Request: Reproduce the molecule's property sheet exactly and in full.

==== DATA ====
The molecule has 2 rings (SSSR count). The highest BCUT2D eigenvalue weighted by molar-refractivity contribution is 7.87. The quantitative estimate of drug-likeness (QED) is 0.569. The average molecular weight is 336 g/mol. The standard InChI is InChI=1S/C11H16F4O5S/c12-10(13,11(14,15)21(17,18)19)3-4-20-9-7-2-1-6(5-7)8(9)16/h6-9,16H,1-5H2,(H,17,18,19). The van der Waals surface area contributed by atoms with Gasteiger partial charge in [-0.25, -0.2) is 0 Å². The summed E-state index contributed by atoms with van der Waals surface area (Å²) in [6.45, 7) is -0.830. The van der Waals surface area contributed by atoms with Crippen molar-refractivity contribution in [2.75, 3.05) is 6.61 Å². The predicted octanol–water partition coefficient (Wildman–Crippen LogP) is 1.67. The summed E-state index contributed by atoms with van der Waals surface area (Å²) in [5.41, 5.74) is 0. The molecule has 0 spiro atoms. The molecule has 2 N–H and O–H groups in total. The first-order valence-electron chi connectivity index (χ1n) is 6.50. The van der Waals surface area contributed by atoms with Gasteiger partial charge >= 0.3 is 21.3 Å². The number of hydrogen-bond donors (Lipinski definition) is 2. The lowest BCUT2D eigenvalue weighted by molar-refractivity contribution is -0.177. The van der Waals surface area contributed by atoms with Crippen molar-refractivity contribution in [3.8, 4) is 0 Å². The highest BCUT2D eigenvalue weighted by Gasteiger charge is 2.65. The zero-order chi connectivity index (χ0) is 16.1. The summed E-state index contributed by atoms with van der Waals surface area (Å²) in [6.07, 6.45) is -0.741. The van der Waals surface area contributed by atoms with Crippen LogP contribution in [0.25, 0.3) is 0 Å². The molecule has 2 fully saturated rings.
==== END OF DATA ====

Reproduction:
The molecule has 2 rings (SSSR count). The highest BCUT2D eigenvalue weighted by molar-refractivity contribution is 7.87. The quantitative estimate of drug-likeness (QED) is 0.569. The average molecular weight is 336 g/mol. The standard InChI is InChI=1S/C11H16F4O5S/c12-10(13,11(14,15)21(17,18)19)3-4-20-9-7-2-1-6(5-7)8(9)16/h6-9,16H,1-5H2,(H,17,18,19). The van der Waals surface area contributed by atoms with Gasteiger partial charge in [-0.25, -0.2) is 0 Å². The summed E-state index contributed by atoms with van der Waals surface area (Å²) in [6.45, 7) is -0.830. The van der Waals surface area contributed by atoms with Crippen molar-refractivity contribution in [2.75, 3.05) is 6.61 Å². The predicted octanol–water partition coefficient (Wildman–Crippen LogP) is 1.67. The summed E-state index contributed by atoms with van der Waals surface area (Å²) in [5.41, 5.74) is 0. The molecule has 0 spiro atoms. The molecule has 2 N–H and O–H groups in total. The first-order valence-electron chi connectivity index (χ1n) is 6.50. The van der Waals surface area contributed by atoms with Gasteiger partial charge >= 0.3 is 21.3 Å². The number of hydrogen-bond donors (Lipinski definition) is 2. The lowest BCUT2D eigenvalue weighted by molar-refractivity contribution is -0.177. The van der Waals surface area contributed by atoms with Crippen molar-refractivity contribution in [3.8, 4) is 0 Å². The highest BCUT2D eigenvalue weighted by Gasteiger charge is 2.65. The zero-order chi connectivity index (χ0) is 16.1. The summed E-state index contributed by atoms with van der Waals surface area (Å²) in [6.07, 6.45) is -0.741. The van der Waals surface area contributed by atoms with Crippen LogP contribution in [0.25, 0.3) is 0 Å². The molecule has 2 fully saturated rings.